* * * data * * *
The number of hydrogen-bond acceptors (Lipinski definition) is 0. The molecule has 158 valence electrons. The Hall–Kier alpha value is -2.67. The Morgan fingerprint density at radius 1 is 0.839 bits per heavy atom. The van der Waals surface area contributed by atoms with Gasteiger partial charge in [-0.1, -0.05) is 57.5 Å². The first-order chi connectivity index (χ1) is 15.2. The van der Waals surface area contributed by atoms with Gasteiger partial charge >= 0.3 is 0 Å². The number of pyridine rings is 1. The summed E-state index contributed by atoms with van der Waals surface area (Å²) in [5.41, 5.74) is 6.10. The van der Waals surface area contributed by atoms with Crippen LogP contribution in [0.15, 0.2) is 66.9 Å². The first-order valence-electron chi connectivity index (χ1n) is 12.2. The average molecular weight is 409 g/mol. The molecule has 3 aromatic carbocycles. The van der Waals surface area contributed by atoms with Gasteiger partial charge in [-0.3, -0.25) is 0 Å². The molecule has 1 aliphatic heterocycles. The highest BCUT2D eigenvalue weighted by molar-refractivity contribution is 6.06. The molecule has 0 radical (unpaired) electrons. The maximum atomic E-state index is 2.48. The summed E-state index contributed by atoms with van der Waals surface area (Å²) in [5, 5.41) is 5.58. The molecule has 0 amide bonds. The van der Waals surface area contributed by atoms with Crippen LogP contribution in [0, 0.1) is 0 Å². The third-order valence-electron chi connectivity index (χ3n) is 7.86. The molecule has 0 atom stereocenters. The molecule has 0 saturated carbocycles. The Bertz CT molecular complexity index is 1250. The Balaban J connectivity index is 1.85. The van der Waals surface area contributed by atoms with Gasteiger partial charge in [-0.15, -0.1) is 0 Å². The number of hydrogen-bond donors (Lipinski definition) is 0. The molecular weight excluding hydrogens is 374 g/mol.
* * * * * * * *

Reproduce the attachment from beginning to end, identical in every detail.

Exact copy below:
The number of hydrogen-bond acceptors (Lipinski definition) is 0. The molecule has 158 valence electrons. The Hall–Kier alpha value is -2.67. The Morgan fingerprint density at radius 1 is 0.839 bits per heavy atom. The van der Waals surface area contributed by atoms with Gasteiger partial charge in [-0.1, -0.05) is 57.5 Å². The first-order chi connectivity index (χ1) is 15.2. The van der Waals surface area contributed by atoms with Gasteiger partial charge >= 0.3 is 0 Å². The number of pyridine rings is 1. The summed E-state index contributed by atoms with van der Waals surface area (Å²) in [5.41, 5.74) is 6.10. The van der Waals surface area contributed by atoms with Crippen LogP contribution in [0.15, 0.2) is 66.9 Å². The first-order valence-electron chi connectivity index (χ1n) is 12.2. The average molecular weight is 409 g/mol. The molecule has 3 aromatic carbocycles. The van der Waals surface area contributed by atoms with Gasteiger partial charge in [-0.3, -0.25) is 0 Å². The molecule has 1 aliphatic heterocycles. The highest BCUT2D eigenvalue weighted by molar-refractivity contribution is 6.06. The molecule has 0 radical (unpaired) electrons. The maximum atomic E-state index is 2.48. The summed E-state index contributed by atoms with van der Waals surface area (Å²) in [5, 5.41) is 5.58. The molecule has 0 amide bonds. The van der Waals surface area contributed by atoms with Crippen LogP contribution in [0, 0.1) is 0 Å². The third-order valence-electron chi connectivity index (χ3n) is 7.86. The molecule has 0 atom stereocenters. The molecule has 0 saturated carbocycles. The Bertz CT molecular complexity index is 1250. The Balaban J connectivity index is 1.85. The van der Waals surface area contributed by atoms with Gasteiger partial charge in [-0.15, -0.1) is 0 Å². The number of hydrogen-bond donors (Lipinski definition) is 0. The molecular weight excluding hydrogens is 374 g/mol.